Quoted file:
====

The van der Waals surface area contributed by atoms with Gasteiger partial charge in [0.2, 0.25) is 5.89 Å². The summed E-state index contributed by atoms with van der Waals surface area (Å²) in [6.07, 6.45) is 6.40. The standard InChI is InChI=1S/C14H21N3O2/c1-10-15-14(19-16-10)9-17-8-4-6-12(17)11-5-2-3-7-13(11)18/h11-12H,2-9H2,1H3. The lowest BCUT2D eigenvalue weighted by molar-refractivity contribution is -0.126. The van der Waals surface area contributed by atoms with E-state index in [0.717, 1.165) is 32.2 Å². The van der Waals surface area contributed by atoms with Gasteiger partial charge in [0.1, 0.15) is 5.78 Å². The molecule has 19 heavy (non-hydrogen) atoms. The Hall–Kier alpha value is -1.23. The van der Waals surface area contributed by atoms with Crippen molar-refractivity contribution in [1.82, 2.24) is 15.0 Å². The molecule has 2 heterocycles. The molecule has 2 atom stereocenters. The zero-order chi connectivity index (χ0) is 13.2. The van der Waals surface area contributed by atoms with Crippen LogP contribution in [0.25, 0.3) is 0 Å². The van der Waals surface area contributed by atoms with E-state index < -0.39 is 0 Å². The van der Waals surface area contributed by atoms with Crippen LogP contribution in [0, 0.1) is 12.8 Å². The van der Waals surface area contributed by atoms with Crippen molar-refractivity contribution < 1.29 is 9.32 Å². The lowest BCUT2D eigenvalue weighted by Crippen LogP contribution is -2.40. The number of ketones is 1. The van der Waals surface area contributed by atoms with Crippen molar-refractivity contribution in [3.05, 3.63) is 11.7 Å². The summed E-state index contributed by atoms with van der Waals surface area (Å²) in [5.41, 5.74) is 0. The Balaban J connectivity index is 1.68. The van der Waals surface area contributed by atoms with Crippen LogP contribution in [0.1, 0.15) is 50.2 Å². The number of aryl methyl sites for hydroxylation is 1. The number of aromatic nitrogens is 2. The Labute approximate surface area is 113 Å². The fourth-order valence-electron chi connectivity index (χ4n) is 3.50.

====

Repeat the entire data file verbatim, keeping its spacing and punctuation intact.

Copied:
The van der Waals surface area contributed by atoms with Gasteiger partial charge in [0.2, 0.25) is 5.89 Å². The summed E-state index contributed by atoms with van der Waals surface area (Å²) in [6.07, 6.45) is 6.40. The standard InChI is InChI=1S/C14H21N3O2/c1-10-15-14(19-16-10)9-17-8-4-6-12(17)11-5-2-3-7-13(11)18/h11-12H,2-9H2,1H3. The lowest BCUT2D eigenvalue weighted by molar-refractivity contribution is -0.126. The van der Waals surface area contributed by atoms with E-state index in [0.717, 1.165) is 32.2 Å². The van der Waals surface area contributed by atoms with Gasteiger partial charge in [0.1, 0.15) is 5.78 Å². The molecule has 19 heavy (non-hydrogen) atoms. The Hall–Kier alpha value is -1.23. The van der Waals surface area contributed by atoms with Crippen molar-refractivity contribution in [1.82, 2.24) is 15.0 Å². The molecule has 2 heterocycles. The molecule has 2 atom stereocenters. The zero-order chi connectivity index (χ0) is 13.2. The van der Waals surface area contributed by atoms with Crippen LogP contribution in [0.25, 0.3) is 0 Å². The van der Waals surface area contributed by atoms with E-state index < -0.39 is 0 Å². The van der Waals surface area contributed by atoms with Crippen LogP contribution in [0, 0.1) is 12.8 Å². The van der Waals surface area contributed by atoms with Crippen molar-refractivity contribution < 1.29 is 9.32 Å². The lowest BCUT2D eigenvalue weighted by Crippen LogP contribution is -2.40. The number of ketones is 1. The van der Waals surface area contributed by atoms with Crippen molar-refractivity contribution in [3.05, 3.63) is 11.7 Å². The summed E-state index contributed by atoms with van der Waals surface area (Å²) in [5.41, 5.74) is 0. The Balaban J connectivity index is 1.68. The van der Waals surface area contributed by atoms with Crippen LogP contribution in [0.1, 0.15) is 50.2 Å². The number of aryl methyl sites for hydroxylation is 1. The number of aromatic nitrogens is 2. The Labute approximate surface area is 113 Å². The fourth-order valence-electron chi connectivity index (χ4n) is 3.50.